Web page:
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About this poet

Stanley Plumly was born in Barnesville, Ohio, in 1939. Plumly graduated from Wilmington College in 1962, and received his MA from Ohio University in 1968, where he also did course work toward a PhD.

Plumly's father, who died at the age of fifty-six of a heart attack brought on by his chronic alcoholism, dominates the poet's work: "I can hardly think of a poem I've written that at some point in its history did not implicate, or figure, my father" (Iowa Review, Fall 1973). His mother also figures prominently as the silent, helpless witness of her husband's self-destruction.

Plumly's books of poetry include Orphan Hours: Poems (W. W. Norton, 2013); Old Heart (W. W. Norton, 2007); The Marriage in the Trees (Ecco Press, 1997); Boy on the Step (1989); Summer Celestial (1983); Out-of-the-Body Travel (1977), which won the William Carlos Williams Award and was nominated for the National Book Critics Circle Award; Giraffe (1973); In the Outer Dark (1970), which won the Delmore Schwartz Memorial Award. He is also the author of the nonfiction books Posthumous Keats: A Personal Biography (W. W. Norton, 2008); Argument & Song: Sources & Silences in Poetry (Other Press, 2003).

He edited the Ohio Review from 1970 to 1975 and the Iowa Review from 1976 to 1978. He has taught at numerous institutions including Louisiana State University, Ohio University, Princeton, Columbia, and the Universities of Iowa, Michigan, and Houston, as well as at the Bread Loaf Writers' Conference in 1978 and 1979.

His honors include a Guggenheim Fellowship, an Ingram-Merrill Foundation Fellowship, and a National Endowment for the Arts grant.

He is a professor of English at the University of Maryland, College Park. Currently, he is Maryland's poet laureate.

Spirit Birds

Stanley Plumly, 1939
The spirit world the negative of this one,
soft outlines of soft whites against soft darks,
someone crossing Broadway at Cathedral, walking
toward the god taking the picture, but now,
inside the camera, suddenly still. Or the spirit
world the detail through the window, manifest
if stared at long enough, the shapes of this
or that, the lights left on, the lights turned off,
the spirits under arcs of sycamores the gray-gold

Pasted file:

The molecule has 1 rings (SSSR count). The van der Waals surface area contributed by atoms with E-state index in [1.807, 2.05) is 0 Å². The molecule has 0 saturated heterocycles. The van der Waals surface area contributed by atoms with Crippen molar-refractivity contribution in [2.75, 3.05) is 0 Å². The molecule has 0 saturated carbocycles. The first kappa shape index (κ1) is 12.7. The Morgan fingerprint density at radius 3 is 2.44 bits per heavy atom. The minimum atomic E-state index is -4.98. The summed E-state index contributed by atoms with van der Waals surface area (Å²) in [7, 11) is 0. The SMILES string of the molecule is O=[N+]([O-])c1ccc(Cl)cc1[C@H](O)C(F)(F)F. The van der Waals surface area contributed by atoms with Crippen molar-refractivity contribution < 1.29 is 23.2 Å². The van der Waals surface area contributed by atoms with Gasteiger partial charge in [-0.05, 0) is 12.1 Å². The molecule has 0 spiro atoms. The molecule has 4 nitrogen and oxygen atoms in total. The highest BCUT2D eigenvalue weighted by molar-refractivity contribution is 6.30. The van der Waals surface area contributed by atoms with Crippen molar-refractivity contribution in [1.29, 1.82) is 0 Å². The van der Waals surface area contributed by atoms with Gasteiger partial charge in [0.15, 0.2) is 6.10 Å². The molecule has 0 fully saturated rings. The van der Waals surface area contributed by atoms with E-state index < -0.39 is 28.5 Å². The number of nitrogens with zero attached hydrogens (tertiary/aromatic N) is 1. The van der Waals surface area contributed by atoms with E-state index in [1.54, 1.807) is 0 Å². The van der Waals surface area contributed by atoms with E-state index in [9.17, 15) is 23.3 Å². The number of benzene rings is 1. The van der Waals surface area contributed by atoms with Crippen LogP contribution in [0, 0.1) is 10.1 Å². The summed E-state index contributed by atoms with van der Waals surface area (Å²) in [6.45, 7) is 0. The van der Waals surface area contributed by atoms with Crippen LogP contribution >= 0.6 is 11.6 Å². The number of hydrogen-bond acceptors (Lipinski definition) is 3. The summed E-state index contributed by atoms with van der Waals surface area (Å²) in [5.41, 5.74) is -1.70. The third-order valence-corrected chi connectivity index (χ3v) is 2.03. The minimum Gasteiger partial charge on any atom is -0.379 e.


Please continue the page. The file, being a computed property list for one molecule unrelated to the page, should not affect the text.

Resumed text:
mists of migratory birds and spotted leaves recognize.

Autumnal evening chill, knife-edges of the avenues,
wind kicking up newspaper off the street,
those ghost peripheral moments you catch yourself
beside yourself going down a stair or through
a door—the spirit world surprising: those birds,
for instance, bursting from the trees and turning
into shadow, then nothing, like spirit birds
called back to life from memory or a book,
those shadows in my hands I held, surprised.
I found them interspersed among the posthumous pages

of a friend, some hundreds of saved poems: dun
sparrows and a few lyrical wrens in photocopied
profile perched in air, focused on an abstract
abrupt edge. Blurred, their natural color bled,
they'd passed from one world to another: the poems,
too, sung in the twilit middle of the night, loved,
half-typed, half-written-over, flawed, images 
of images. He'd kept them to forget them.
And every twenty pages, in xerox ash-and-frost,
Gray Eastern, Gold Western, ranging across borders.

From Old Heart by Stanley Plumly. Copyright © 2008 by Stanley Plumly. Reprinted by permission of W.W. Norton. All rights reserved.

From Old Heart by Stanley Plumly. Copyright © 2008 by Stanley Plumly. Reprinted by permission of W.W. Norton. All rights reserved.

Stanley Plumly

Stanley Plumly

The author of numerous collections of poetry, Stanley Plumly's book Out-of-the-Body Travel received the William Carlos Williams Award and was nominated for the National Book Critics Circle Award.

by this poet

poem
The two-toned Olds swinging sideways out of
the drive, the bone-white gravel kicked up in
a shot, my mother in the deathseat half

out the door, the door half shut--she's being
pushed or wants to jump, I don't remember.
The Olds is two kinds of green, hand-painted,
and blows black smoke like a coal-oil fire. I'm
poem
Its face, as long as an arm, looks down & down.
Then the iron gate sound of the cage swings shut
above the bed, a bell as big as the room: quarter-
moon of the head, its nose, its whole lean body
pressed against its cell . . .
I watched my father hit a horse in the face once.
It had come down to feed across
poem
On the Canadian side, we're standing far enough away
the Falls look like photography, the roar a radio.

In the real rain, so vertical it fuses with the air,
the boat below us is starting for the caves.

Everyone on deck is dressed in black, braced for weather
and crossing against the current of the river.

They